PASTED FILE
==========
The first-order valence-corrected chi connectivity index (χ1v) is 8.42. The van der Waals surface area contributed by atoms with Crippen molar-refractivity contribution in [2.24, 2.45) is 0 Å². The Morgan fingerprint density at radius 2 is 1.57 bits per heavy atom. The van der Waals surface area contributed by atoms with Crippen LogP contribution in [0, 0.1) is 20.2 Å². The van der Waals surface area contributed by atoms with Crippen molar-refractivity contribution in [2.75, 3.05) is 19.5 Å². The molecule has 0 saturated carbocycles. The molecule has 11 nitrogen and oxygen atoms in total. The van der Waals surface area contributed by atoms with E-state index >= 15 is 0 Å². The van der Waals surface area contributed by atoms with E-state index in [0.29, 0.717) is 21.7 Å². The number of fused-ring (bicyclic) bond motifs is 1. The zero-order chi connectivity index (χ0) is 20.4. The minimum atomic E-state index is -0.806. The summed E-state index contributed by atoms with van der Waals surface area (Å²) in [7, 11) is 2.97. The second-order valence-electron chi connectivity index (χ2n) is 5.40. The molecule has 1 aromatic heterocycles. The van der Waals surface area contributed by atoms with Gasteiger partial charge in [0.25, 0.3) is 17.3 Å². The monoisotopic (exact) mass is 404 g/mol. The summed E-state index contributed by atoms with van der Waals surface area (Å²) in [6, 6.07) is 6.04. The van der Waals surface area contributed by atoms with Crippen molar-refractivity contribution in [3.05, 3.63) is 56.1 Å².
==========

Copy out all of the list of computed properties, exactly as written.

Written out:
The first-order valence-corrected chi connectivity index (χ1v) is 8.42. The van der Waals surface area contributed by atoms with Crippen molar-refractivity contribution in [2.24, 2.45) is 0 Å². The Morgan fingerprint density at radius 2 is 1.57 bits per heavy atom. The van der Waals surface area contributed by atoms with Crippen LogP contribution in [0, 0.1) is 20.2 Å². The van der Waals surface area contributed by atoms with Crippen molar-refractivity contribution in [2.75, 3.05) is 19.5 Å². The molecule has 0 saturated carbocycles. The molecule has 11 nitrogen and oxygen atoms in total. The van der Waals surface area contributed by atoms with E-state index >= 15 is 0 Å². The van der Waals surface area contributed by atoms with E-state index in [0.29, 0.717) is 21.7 Å². The number of fused-ring (bicyclic) bond motifs is 1. The zero-order chi connectivity index (χ0) is 20.4. The minimum atomic E-state index is -0.806. The summed E-state index contributed by atoms with van der Waals surface area (Å²) in [7, 11) is 2.97. The second-order valence-electron chi connectivity index (χ2n) is 5.40. The molecule has 1 aromatic heterocycles. The van der Waals surface area contributed by atoms with Gasteiger partial charge in [0.25, 0.3) is 17.3 Å². The monoisotopic (exact) mass is 404 g/mol. The summed E-state index contributed by atoms with van der Waals surface area (Å²) in [6, 6.07) is 6.04. The van der Waals surface area contributed by atoms with Crippen molar-refractivity contribution in [3.05, 3.63) is 56.1 Å².